The Jew And The Carrot

Goulash by Any Name

By Katherine Martinelli

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Katherine Martinelli

In Israel, goulash has become one of the many adopted comfort foods that make up the patchwork quilt of Israeli cuisine. It can be found in Tel Aviv’s Yemenite quarter, at many of the workingman-style eateries surrounding Jerusalem’s Mahane Yehuda market, and in people’s homes. But I have come to realize that in Israel goulash is simply the generic name for any manner of simple beef soup or stew, perfect for surviving the winter.

Goulash is typically associated with Hungary — and rightly so. “There is only one goulash soup and this is the Hungarian one,” explains Ofer Vardi author of “Going Paprikash”. Traditional Hungarian goulash is a simple but flavorful soup of beef, onions, tomatoes, peppers, beef broth, and paprika that is simmered until the beef is fall-apart tender. It is hearty and comforting, full of rich beef flavor.

The dish has humble roots as a basic peasant dish, but somewhere along the line became a symbol of Hungarian nationalism. “Some time in the 18th century, “ recounts Vardi in his cookbook, “as Hungarian nationalism began to arise, the steamy soup was discovered by the urban aristocracy who transformed it into a symbol of national pride.”

When many Hungarian Jews fled to Israel after World War II, like Vardi’s grandmother, they brought dishes like goulash with them. Today when you go to the butcher or supermarket for stew meat, you ask for goulash, the colloquial name for any cut of stew beef. Vardi believes that this is partially what accounts for the habit of calling all beef soups and stews goulash.

Liz Steinberg of the popular Anglo-Israeli food blog Café Liz and JCarrot contributor has another theory: “They call it goulash only because it’s a reference point that most people understand.” So indeed “the goulash in the Yemenite quarter is 100% Yemenite.” Cookbook author and Jewish food authority Faye Levy confirms that while it may be called goulash in restaurants, “My parents-in-law were Yemenite and never called it goulash. They just called it ‘soup’ because that was the daily soup, usually for lunch.”

The truth is that Yemenite beef soup and Hungarian goulash aren’t that disparate. The main difference lies in the seasoning. Hungarian goulash gets its flavor profile and rich color from paprika, the ubiquitous national spice made from dried red peppers. Its Yemenite counterpart, meanwhile, is flavored with a spice mix called hawayij marak, which is made up of cumin, turmeric, black pepper, and sometimes cardamom and cilantro.

Both soups have regional and personal variations. Vardi says that some places add mushrooms, cabbage or other vegetables. Levy notes that with Yemenite beef soup “some people thicken it with flour but I usually don’t. At home I like to add extra veggies [like] zucchini, carrots, turnips — but it’s not ‘authentic.’”

Here, then, are Levy and Vardi’s two takes on beef soup. You can decide for yourself which one calls out to you, and what adjustments you will make to personalize it. In the end it doesn’t matter whether you call it Hungarian goulash, Yemenite beef soup, or simply soup. Both the Yemenite and Hungarian versions — as well as the countless variations — represent a snippet of International Jewish culture and, now, Israeli cuisine.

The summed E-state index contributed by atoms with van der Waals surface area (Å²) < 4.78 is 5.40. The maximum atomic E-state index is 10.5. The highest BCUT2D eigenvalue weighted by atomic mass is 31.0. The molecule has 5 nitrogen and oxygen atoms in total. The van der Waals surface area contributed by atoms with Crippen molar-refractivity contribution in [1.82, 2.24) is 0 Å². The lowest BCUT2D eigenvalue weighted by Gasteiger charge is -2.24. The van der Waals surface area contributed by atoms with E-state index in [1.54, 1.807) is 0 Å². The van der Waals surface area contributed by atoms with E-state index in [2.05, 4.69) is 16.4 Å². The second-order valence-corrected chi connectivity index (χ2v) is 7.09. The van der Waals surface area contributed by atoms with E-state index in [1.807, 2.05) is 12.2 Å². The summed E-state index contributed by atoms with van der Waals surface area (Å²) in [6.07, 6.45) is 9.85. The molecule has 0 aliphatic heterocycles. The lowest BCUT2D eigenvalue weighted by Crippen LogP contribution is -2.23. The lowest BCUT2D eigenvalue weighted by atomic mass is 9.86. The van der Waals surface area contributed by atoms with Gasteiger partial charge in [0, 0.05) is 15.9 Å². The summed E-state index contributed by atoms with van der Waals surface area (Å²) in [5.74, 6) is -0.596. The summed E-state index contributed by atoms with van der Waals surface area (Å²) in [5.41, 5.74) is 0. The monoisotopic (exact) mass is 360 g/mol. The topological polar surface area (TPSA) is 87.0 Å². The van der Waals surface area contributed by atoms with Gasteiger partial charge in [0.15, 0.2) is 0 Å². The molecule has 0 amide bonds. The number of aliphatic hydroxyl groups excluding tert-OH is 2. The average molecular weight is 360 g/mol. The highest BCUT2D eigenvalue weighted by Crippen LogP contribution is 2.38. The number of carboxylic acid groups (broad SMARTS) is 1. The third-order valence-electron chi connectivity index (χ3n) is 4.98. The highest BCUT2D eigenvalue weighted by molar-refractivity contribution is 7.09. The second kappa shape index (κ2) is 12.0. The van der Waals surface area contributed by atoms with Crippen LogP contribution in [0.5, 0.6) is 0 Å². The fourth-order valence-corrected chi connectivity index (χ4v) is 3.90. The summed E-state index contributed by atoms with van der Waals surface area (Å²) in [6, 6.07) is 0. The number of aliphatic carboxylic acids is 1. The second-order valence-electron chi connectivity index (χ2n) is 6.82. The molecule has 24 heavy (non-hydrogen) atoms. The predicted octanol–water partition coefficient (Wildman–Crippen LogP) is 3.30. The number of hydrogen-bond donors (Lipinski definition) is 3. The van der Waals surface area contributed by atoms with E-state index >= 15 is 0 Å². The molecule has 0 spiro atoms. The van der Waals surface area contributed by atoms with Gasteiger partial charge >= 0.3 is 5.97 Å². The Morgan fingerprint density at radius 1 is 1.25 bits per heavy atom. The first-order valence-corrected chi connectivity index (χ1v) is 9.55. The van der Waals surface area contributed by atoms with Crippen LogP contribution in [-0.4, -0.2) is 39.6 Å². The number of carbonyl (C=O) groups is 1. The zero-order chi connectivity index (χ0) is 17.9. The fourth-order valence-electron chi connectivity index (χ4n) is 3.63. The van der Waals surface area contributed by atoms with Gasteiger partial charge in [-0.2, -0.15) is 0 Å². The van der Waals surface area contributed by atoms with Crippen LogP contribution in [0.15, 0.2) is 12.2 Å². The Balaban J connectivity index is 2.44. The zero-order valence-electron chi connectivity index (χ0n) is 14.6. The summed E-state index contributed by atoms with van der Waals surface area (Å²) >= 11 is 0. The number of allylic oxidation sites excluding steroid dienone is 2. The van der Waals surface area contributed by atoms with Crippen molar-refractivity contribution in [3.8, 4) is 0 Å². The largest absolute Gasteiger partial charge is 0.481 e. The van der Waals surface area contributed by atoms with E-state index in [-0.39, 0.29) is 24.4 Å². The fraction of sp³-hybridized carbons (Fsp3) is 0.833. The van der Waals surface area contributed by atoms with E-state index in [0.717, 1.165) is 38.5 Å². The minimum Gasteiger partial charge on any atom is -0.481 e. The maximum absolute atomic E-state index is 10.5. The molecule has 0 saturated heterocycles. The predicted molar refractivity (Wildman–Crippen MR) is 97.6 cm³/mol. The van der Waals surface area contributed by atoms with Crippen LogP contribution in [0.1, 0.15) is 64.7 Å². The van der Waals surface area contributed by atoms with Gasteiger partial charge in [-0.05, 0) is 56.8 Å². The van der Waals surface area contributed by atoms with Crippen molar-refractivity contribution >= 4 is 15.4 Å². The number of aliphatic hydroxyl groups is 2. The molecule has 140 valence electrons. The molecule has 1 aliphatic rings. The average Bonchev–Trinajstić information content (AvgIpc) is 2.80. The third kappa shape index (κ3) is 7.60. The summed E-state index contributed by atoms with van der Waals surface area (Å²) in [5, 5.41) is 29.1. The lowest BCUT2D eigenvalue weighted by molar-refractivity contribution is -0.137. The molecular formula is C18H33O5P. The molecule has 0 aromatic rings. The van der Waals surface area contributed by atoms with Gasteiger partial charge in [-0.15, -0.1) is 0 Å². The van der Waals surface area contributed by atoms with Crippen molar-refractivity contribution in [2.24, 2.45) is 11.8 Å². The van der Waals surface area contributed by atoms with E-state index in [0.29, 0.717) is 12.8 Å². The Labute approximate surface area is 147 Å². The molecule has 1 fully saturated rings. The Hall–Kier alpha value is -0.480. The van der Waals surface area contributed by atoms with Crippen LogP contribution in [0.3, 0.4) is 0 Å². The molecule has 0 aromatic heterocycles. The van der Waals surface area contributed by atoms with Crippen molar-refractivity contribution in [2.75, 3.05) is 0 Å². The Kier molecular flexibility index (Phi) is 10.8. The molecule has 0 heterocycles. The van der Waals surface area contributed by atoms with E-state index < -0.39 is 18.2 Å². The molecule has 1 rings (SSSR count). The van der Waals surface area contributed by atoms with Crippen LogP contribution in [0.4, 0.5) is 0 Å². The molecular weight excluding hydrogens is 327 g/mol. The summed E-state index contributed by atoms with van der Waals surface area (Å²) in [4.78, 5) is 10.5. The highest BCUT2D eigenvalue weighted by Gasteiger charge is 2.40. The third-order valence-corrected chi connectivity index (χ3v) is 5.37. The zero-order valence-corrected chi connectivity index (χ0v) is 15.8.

Yemenite Beef Soup

Makes 8 first-course or 4 to 6 main-course servings

2 tablespoons ground cumin (preferably fresh ground)
2 teaspoons turmeric
¼ teaspoon ground black pepper
2½ to 3 pounds meaty beef bones, such as shank bones
1 large onion
2 ripe, medium tomatoes, or 4 plum tomatoes
About 2 quarts boiling water
4 to 6 fairly small boiling potatoes, peeled (optional)

1) Mix cumin, turmeric, and black pepper.

2) Put beef shanks in a large heavy casserole and heat over low heat. Sprinkle with salt and spice mixture and heat over low heat about 7 minutes, turning pieces occasionally so they are well coated with spices.

3) Cut a deep X in the onion and in each tomato and add whole to casserole pot.

4) Add boiling water to cover, pouring it along side of casserole so spices are not washed off shank bones.

5) Add potatoes, push them into liquid, and add more water if necessary so they are covered.

6) Bring to a boil, then skim foam from surface. Cover and cook over low heat 3 to 4 hours or until soup is well flavored. (Soup can be kept, covered, for 3 days in the refrigerator.)

7) Skim excess fat. Taste and adjust seasoning. Serve hot, in shallow bowls.

Recipe by Faye Levy, from “Faye Levy’s International Jewish Cookbook”

Bograch Guyash (Bográcgulyás, or Hungarian Goulash)

Makes 4 servings

1 pound 2 ounces (1/2 kilo) beef shoulder or shin, cut into ¼ inch cubes
1 onion, finely chopped
4 potatoes, peeled and cut into ¼-inch cubes
1 green pepper, cut into cubes
1 tomato, peeled and cut into cubes
3 carrots, peeled and cut into rounds
1 generous teaspoon of sweet paprika
Salt to taste
1 teaspoon caraway

1) In a large pot, fry onions in oil until translucent. Remove pot from heat and add paprika.

2) Return pot to heat and add ½ cup water so that the contents do not burn and the onion absorbs the flavor of the paprika. Stir while adding caraway seeds and meat.

3) Brown meat on all sides while continuing to stir. Add remaining water to pot, then tomato and pepper. Salt to taste and cook until the meat is almost done, 2 to 3 hours. Skim the scum that rises to the surface of the soup occasionally during the cooking process.

4) Add potatoes and carrots. Cook covered on low heat until the meat is soft and the potatoes are cooked, about 20 minutes.

Serve hot.

Recipe by Ofer Vardi, from Cooking Paprikash


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